Independent 401(k) Definition

What Is an Independent 401(k)?

The term independent 401(k) refers to a tax-advantaged retirement savings plan available to individual small business owners and their spouses. It is a variation of the 401(k) plan that many large employers offer their workers. Since it is a small business owner 401(k), the employer and employee are one and the same, which means that the retirement contribution limits are higher than traditional plans. The contributions made as an employer are tax-deductible, which can save the sole proprietor a great deal in taxes.

Key Takeaways

  • An independent 401(k) is a qualified defined-contribution retirement plan established by small business owners and sole proprietors.
  • These plans are only available to small business owners and their spouses as long as they work for the company.
  • The rules for independent 401(k)s are generally the same as any other 401(k) plan.
  • The IRS limits how much you can contribute to an independent 401(k) plan.
  • Businesses with non-owner employees cannot establish independent 401(k)s.

Introduction To The 401(K)

How Independent 401(k)s Work

A 401(k) plan is a tax-advantaged, defined-contribution retirement account offered by many employers to their employees. It is named after a section of the Internal Revenue Code (IRC). Workers can make contributions to their 401(k) accounts through automatic payroll withholding and their employers can match some or all of those contributions—or none at all.

The independent 401(k) is a workplace retirement plan available to owner-only small businesses, including corporations, limited liability companies (LLC), and partnerships. The only other participants can be business owners' spouses, as long as they work for the company. Plans don't qualify if any outside or additional employees are hired. Independent 401(k)s are generally cheaper to establish and maintain, and participants are able to borrow against their balances.

Some of the same rules that apply to 401(k)s also apply to independent 401(k)s, such as:

  • Excluding anyone under the age of 21.
  • Completing at least one year of service by employees before becoming eligible for elective deferral contributions. An employee is considered to have performed one year of service if they work at least 1,000 hours during the year.
  • The requirement that employees perform up to two years of service to be eligible for profit-sharing contributions, although most plans limit the requirement to a single year.

Contributions are also limited by the Internal Revenue Service (IRS) just like other retirement accounts. The agency allows individuals to put aside $20,500 in 2022 and $22,500 in 2023 in an individual 401(k). Those 50 and older can put away an additional catch-up contribution of $6,500 for 2022, increasing to $7,500 for 2023.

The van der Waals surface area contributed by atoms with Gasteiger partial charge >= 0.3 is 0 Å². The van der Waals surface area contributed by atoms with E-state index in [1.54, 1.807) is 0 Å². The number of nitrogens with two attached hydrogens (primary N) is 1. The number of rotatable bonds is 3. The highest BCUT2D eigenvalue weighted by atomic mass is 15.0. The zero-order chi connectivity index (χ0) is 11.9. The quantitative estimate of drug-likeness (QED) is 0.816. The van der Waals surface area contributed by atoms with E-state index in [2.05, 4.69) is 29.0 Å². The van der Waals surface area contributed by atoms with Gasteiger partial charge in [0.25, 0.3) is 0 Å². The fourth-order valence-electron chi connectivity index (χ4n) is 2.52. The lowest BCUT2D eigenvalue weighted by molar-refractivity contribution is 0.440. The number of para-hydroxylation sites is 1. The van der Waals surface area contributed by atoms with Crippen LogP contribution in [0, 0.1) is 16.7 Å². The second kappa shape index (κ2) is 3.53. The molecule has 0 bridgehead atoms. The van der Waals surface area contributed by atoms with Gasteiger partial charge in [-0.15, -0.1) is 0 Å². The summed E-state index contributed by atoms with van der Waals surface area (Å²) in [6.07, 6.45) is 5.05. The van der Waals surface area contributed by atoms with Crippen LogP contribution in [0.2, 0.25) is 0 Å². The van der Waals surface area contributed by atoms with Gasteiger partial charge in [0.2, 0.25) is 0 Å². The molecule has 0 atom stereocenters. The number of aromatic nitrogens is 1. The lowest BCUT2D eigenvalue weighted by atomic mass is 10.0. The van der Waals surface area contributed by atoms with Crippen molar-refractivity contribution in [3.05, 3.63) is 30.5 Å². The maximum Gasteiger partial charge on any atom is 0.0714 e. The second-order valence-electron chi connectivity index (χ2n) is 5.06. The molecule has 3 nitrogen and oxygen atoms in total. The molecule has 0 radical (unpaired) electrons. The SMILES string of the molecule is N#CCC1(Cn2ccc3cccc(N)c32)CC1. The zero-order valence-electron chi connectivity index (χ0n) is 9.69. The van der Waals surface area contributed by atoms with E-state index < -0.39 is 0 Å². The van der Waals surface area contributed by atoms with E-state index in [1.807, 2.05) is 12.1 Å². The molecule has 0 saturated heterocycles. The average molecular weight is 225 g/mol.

The investment earnings in a traditional 401(k) plan are not taxed until the employee withdraws that money, typically after retirement. 

Special Considerations

A person who works for one company (in which they have no ownership) and participates in its 401(k) can also establish an independent 401(k) for a small business they run on the side. The independent 401(k) can be funded with earnings from the small business. But the aggregate annual contributions to both plans cannot collectively exceed the IRS-established maximums.

If your business has non-owner employees who are eligible to participate in the plan, your business may not adopt the independent 401(k) plan. Therefore, if you have non-owner employees, they must not meet the eligibility requirements you select for the plan.

If your business is not incorporated, you can generally deduct contributions for yourself from your personal income. If your business is incorporated, the contributions can be counted as a business expense.

Independent 401(k)s are also called one-participant 401(k)s, solo 401(k)s, indie Ks, or self-employed 401(k)s.

Types of Individual 401(k)s

There are two versions of the individual 401(k) plan—the traditional version and a Roth version. Tax-deferred money is only taxed when money is withdrawn in the traditional version. In the Roth version, you don't pay taxes on withdrawals during retirement because you set aside after-tax money. It is also possible to opt for both and divide contributions between the two plans.

You can make a maximum combined contribution of $61,000 in 2022 plus an extra $6,500 as a catch-up contribution if you are age 50 or older. That limit increases in 2023 to $66,000 plus an additional catch-up contribution of $7,500.

Article Sources
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  1. Internal Revenue Service. "One-Participant 401(k) Plans."

  2. U.S. House of Representatives. "§401. Qualified Pension, Profit-sharing, and Stock Bonus Plans."

  3. Internal Revenue Service. "401(k) Plan Overview."

  4. Internal Revenue Service. "Definitions: Years of Service."

  5. Internal Revenue Service. "401(k) Plan Qualification Requirements."

  6. Internal Revenue Service. “401(k) Limit Increases to $22,500 for 2023, IRA Limit Rises to $6,500.”

  7. Internal Revenue Service. "Roth Comparison Chart."

  8. Internal Revenue Service. "Retirement Topics - 401(k) and Profit-Sharing Plan Contribution Limits."

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